There is a misunderstanding that the minimum safe distance of not less than three feet does not apply on streets with designated bike lanes; this is simply not true. Subsection C states that the enhanced fines of subsection B do not apply if a bicyclist is struck while riding outside of a “passable” designated bicycle lane. It has no relevance to Subsection A. Subsection A always applies.

Note that Subsection C is presumably poorly drafted in that it does not allow for a bicyclist  who is legally turning left to be “protected” by subsection B — although an overtaking motorist is still, as always, required observe the minimum safe clearances specified in subsection A.


In addition to the minimum three foot passing law, HB2625 also added a new directive to include “those practices and laws relating to bicycles” (underlined below) and as a result ADOT/MVD has added a question relating to bicycles to the Arizona’s drivers license test

§28-3164.B. The (drivers license) examination shall include all of the following:

1. A test of the applicant’s:

(c) Knowledge of safe driving practices and the traffic laws of this state, including those practices and laws relating to bicycles.


4 Responses to “Overtaking Bicycles and Arizona’s Three Foot law”
  1. Kevin Hackett says:

    So how does the state educate drivers? Because, as an everyday bicycle commuter I see very few drivers who obey the law, especially here in downtown Mesa, where you can see almost every driver who passes a bike violates this law and the police do nothing, ever.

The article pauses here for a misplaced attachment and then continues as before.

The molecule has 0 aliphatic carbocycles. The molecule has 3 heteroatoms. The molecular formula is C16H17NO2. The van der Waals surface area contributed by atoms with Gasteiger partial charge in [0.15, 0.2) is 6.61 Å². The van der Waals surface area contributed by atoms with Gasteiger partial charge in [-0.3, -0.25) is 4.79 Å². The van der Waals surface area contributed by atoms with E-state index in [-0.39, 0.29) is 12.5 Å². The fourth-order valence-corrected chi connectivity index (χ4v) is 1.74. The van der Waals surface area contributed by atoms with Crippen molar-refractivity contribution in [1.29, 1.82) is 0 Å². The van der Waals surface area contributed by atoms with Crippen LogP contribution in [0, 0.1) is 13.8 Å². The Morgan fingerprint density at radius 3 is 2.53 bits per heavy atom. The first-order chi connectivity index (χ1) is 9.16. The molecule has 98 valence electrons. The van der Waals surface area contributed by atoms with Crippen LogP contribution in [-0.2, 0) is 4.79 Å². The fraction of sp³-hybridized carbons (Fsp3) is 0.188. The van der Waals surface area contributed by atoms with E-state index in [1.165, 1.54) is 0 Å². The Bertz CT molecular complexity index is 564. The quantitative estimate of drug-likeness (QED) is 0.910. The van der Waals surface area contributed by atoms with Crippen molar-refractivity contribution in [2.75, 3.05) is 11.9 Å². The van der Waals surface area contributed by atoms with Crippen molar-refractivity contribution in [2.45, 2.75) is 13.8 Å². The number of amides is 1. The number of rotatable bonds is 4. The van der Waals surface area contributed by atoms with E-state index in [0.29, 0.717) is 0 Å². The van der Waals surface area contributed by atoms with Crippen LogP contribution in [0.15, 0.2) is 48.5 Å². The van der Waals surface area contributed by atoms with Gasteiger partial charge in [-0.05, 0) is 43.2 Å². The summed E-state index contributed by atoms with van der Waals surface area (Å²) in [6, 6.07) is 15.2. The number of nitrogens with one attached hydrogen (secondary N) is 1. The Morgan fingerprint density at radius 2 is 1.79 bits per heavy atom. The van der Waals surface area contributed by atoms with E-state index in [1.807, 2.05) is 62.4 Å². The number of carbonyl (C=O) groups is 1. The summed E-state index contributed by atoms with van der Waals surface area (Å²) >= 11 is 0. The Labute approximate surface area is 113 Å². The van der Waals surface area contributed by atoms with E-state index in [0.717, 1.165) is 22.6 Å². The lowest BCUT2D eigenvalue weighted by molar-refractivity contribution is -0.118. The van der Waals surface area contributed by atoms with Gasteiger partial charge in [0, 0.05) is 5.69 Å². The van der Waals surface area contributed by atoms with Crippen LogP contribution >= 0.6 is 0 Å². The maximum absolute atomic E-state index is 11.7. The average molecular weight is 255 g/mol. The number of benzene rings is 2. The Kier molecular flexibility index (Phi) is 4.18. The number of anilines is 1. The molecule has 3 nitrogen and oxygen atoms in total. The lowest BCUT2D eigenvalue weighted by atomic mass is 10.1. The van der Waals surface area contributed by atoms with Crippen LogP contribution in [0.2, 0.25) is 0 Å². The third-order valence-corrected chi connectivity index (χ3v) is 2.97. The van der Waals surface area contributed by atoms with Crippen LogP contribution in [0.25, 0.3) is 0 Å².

2. Robert Jenson says:

    Laws on the books are a good start, but it they are not enforced they are worthless. 28-735 has been on the books for how many years now – 15?, and how many times has this law been used in the multiple fatalities caused by a motorist striking and killing a cyclist from behind?

    • admin says:

      Hello Robert,
      thank you for your comment.
      With regard specifically to fatal overtaking collisions, police have, in fact, been very good about citing for 28-735 appropriately. For example, last year a driver misjudged overtaking space and killed bicyclist Ethelyn Hartline in Yavapai County and was cited. In some other cases, citations are not brought because of impending felony criminal charges, e.g. the driver who killed Highly Falkner in November 2014 is currently being charged with Manslaughter.

      Fatalities are, of course, relatively rare. And the Coalition does, as much as feasible, monitor each one — here’s a list of every bicyclist killed in Arizona since 2009, along with some varying level of detail on each one.

      So the real challenge is to bring enforcement and education to the myriad of daily interactions.

  3. Ed B says:

    Attorney Neal Thomas’ open letter to a number of police chiefs, including Phoenix and Tempe, Scottsdale, Gilbert, Mesa (southeast valley) regarding 3-foot law in general and specifically that the rule applies regardless of whether or not there is a bike lane…